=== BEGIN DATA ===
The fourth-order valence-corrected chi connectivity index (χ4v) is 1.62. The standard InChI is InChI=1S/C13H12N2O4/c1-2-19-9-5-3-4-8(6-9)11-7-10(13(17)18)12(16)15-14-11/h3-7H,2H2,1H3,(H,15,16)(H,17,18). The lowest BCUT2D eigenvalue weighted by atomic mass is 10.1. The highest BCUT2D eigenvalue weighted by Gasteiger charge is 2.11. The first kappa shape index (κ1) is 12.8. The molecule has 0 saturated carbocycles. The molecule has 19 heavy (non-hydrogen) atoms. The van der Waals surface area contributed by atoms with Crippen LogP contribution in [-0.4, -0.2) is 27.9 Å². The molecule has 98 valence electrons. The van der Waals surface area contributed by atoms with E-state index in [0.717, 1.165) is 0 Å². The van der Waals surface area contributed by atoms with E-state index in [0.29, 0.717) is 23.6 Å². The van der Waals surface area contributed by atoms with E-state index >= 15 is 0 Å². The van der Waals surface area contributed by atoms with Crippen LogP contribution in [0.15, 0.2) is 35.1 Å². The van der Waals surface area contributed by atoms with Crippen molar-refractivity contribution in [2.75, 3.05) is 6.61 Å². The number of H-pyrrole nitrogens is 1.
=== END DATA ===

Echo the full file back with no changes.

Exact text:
The fourth-order valence-corrected chi connectivity index (χ4v) is 1.62. The standard InChI is InChI=1S/C13H12N2O4/c1-2-19-9-5-3-4-8(6-9)11-7-10(13(17)18)12(16)15-14-11/h3-7H,2H2,1H3,(H,15,16)(H,17,18). The lowest BCUT2D eigenvalue weighted by atomic mass is 10.1. The highest BCUT2D eigenvalue weighted by Gasteiger charge is 2.11. The first kappa shape index (κ1) is 12.8. The molecule has 0 saturated carbocycles. The molecule has 19 heavy (non-hydrogen) atoms. The van der Waals surface area contributed by atoms with Crippen LogP contribution in [-0.4, -0.2) is 27.9 Å². The molecule has 98 valence electrons. The van der Waals surface area contributed by atoms with E-state index in [0.717, 1.165) is 0 Å². The van der Waals surface area contributed by atoms with E-state index in [0.29, 0.717) is 23.6 Å². The van der Waals surface area contributed by atoms with E-state index >= 15 is 0 Å². The van der Waals surface area contributed by atoms with Crippen LogP contribution in [0.15, 0.2) is 35.1 Å². The van der Waals surface area contributed by atoms with Crippen molar-refractivity contribution in [2.75, 3.05) is 6.61 Å². The number of H-pyrrole nitrogens is 1.